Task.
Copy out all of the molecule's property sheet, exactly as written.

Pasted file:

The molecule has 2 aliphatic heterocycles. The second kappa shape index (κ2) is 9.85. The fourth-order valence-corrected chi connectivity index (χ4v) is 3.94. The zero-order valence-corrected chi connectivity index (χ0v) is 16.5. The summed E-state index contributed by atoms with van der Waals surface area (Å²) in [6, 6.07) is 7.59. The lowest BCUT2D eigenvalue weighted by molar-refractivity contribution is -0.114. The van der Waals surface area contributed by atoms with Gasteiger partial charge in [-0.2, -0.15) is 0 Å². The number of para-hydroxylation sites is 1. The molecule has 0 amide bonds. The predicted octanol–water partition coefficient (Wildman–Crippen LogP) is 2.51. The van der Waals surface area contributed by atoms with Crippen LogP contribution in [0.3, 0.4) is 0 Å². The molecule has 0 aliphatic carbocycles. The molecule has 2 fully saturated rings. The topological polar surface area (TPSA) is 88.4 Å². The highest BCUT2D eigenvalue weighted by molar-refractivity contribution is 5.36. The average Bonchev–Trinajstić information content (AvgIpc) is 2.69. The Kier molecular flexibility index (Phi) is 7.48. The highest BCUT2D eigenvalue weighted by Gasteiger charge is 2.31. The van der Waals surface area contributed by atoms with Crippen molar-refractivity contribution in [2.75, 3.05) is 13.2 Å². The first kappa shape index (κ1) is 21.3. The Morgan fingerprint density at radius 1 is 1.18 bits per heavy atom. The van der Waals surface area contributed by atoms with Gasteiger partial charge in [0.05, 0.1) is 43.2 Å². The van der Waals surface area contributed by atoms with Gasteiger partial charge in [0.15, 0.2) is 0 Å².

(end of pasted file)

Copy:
The molecule has 2 aliphatic heterocycles. The second kappa shape index (κ2) is 9.85. The fourth-order valence-corrected chi connectivity index (χ4v) is 3.94. The zero-order valence-corrected chi connectivity index (χ0v) is 16.5. The summed E-state index contributed by atoms with van der Waals surface area (Å²) in [6, 6.07) is 7.59. The lowest BCUT2D eigenvalue weighted by molar-refractivity contribution is -0.114. The van der Waals surface area contributed by atoms with Gasteiger partial charge in [-0.2, -0.15) is 0 Å². The number of para-hydroxylation sites is 1. The molecule has 0 amide bonds. The predicted octanol–water partition coefficient (Wildman–Crippen LogP) is 2.51. The van der Waals surface area contributed by atoms with Crippen LogP contribution in [0.3, 0.4) is 0 Å². The molecule has 0 aliphatic carbocycles. The molecule has 2 fully saturated rings. The topological polar surface area (TPSA) is 88.4 Å². The highest BCUT2D eigenvalue weighted by molar-refractivity contribution is 5.36. The average Bonchev–Trinajstić information content (AvgIpc) is 2.69. The Kier molecular flexibility index (Phi) is 7.48. The highest BCUT2D eigenvalue weighted by Gasteiger charge is 2.31. The van der Waals surface area contributed by atoms with Crippen molar-refractivity contribution in [2.75, 3.05) is 13.2 Å². The first kappa shape index (κ1) is 21.3. The Morgan fingerprint density at radius 1 is 1.18 bits per heavy atom. The van der Waals surface area contributed by atoms with Gasteiger partial charge in [0.05, 0.1) is 43.2 Å². The van der Waals surface area contributed by atoms with Gasteiger partial charge in [0.15, 0.2) is 0 Å².